Despite growing awareness of workplace wellness, many employees are still suffering from poor physical and mental health. This problem is more prevalent in Asia, due to stigmatisation, low propensity to self-disclose, hierarchical organisational structures, and lack of access and empowerment.
The COVID-19 pandemic has further aggravated the situation, by reshaping the workplace. Not only had employees been struggling to maintain a work-life balance, but they were also provided with insufficient support to facilitate the transition from in-office to remote or hybrid working. Studies (opens a new window) show that among Asia’s workforce, eight in ten are at risk of burnout, and two in five are planning to leave their current job in the next 6 to 12 months.
The importance of creating a stress-free working environment
Workplace wellness impacts the entire company, rather than solely the employees. It is widely recognised that poor physical and mental health is detrimental to productivity. A workplace survey conducted by Rand Europe (opens a new window) recorded a high number of wasted working days in Asian regions, and in particular Hong Kong which had the worst outcomes with almost 46 per cent of employees working more than 50 hours per week whilst the average amount of productive time lost per year amounted to 77.4 days, with staff taking considerably more time off work because of sickness and scoring higher on presenteeism. Other Asian countries ranking high in terms of wasted working days include Malaysia and Thailand with 73.4 and 56 days respectively. Unwellness also contributes to employee turnover, which ultimately can make the business less sustainable. In addition, it increases the cost of work-related injuries and illnesses, placing a heavier financial burden on companies and on society.
In dealing with this situation, companies should adopt a more proactive approach by implementing employee wellness initiatives that raise awareness, and de-stress and motivate employees, such as:
setting up amenities to drive healthy behaviours, e.g. ergonomic equipment, fitness facilities, meditation room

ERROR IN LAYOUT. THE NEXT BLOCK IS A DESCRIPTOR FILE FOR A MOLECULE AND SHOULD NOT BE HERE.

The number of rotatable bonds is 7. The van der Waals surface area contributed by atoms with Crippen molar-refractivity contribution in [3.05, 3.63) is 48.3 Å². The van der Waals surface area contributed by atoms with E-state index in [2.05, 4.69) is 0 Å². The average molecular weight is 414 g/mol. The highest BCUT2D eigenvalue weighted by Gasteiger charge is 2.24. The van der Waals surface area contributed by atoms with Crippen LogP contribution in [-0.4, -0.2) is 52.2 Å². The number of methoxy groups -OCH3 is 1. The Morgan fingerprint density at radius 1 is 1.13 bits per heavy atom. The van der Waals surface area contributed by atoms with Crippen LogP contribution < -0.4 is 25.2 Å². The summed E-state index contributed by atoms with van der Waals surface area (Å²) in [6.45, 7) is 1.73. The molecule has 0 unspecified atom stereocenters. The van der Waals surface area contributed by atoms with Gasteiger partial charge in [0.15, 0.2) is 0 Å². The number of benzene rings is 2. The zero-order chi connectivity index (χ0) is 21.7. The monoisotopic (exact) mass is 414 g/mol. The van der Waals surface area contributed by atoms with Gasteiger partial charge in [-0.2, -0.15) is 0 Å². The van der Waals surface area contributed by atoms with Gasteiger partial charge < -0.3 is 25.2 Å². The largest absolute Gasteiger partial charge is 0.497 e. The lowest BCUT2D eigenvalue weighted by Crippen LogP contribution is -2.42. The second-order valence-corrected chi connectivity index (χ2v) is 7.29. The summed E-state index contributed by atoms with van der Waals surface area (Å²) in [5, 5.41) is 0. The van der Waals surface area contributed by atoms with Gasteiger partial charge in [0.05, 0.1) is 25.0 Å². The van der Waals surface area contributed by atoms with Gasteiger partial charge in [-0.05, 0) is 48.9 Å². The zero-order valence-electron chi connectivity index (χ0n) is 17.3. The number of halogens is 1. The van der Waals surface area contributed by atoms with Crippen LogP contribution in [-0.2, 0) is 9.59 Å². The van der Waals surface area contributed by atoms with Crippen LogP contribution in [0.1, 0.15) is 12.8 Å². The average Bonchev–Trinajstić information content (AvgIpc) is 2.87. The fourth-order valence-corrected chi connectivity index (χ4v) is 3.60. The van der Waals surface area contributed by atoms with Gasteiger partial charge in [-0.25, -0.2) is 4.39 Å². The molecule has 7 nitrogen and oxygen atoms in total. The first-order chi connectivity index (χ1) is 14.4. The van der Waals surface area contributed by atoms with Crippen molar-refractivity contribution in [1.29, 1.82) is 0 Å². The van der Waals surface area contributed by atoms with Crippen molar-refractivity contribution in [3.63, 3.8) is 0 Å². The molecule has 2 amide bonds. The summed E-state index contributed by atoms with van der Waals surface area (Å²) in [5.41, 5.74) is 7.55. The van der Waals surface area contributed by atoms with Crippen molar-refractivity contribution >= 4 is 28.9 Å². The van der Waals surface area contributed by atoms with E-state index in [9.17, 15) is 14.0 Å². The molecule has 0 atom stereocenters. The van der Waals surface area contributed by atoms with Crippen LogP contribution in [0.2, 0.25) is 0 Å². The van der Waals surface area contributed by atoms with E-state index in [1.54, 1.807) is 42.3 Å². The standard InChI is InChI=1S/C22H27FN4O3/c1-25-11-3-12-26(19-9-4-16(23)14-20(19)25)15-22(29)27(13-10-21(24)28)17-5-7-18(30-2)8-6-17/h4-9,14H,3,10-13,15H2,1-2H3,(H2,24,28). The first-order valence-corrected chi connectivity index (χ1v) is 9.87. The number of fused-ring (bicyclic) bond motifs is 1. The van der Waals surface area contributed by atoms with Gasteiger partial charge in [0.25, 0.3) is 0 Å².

avoiding meetings that are lengthy and outside of office hours, and giving excessive work to employees
giving more flexibility to remote workers, especially those who work across different time zones
providing counselling services
celebrating Global Wellness Day (which is held annually on the second Saturday of June) to appreciate employees
Learning from previous mistakes
According to one research study (opens a new window), up to 60% of APAC companies are either running or developing corporate wellness programmes. Although there is a rising trend towards adopting these programmes, Asia’s workforce is demanding that companies take a more integrative and holistic approach to addressing workplace wellness by expanding the scope of wellbeing beyond physical comfort and safety to include emotional, social, financial, communal and employee engagement factors.
To ensure successful implementation of corporate wellness programmes, companies are advised to:
listen to your employees and personalise programmes that best meet their needs
ensure employee privacy is protected
ensure managers at all levels are trained to handle related situations
try to make your wellness initiatives accessible anytime and anywhere, especially when companies are promoting agility, and where remote working is widely adopted
Lockton is here to offer help
Corporations play a vital role in creating a healthy working environment. Management’s attitude towards employee wellness can be the key factor to success in workplace wellness programmes. Yet, effort from the corporate side alone is not enough. Employees should also be more aware of physical and mental health issues and work collaboratively with their employers to make constructive changes when and where appropriate.
Lockton specialises in employee benefit analytics, consultancy and brokerage services. We are more than happy to assist you in delivering employee benefit programmes that align with your business objectives. If you would like to find out more, please feel free to contact:
Stella Sung, Head of Benefits and Health, Greater China & Korea | +852 2250 2831 | email@example.com
Rachael Tay, Regional Head of Benefits, Asia Pacific | +65 8869 8592 | firstname.lastname@example.org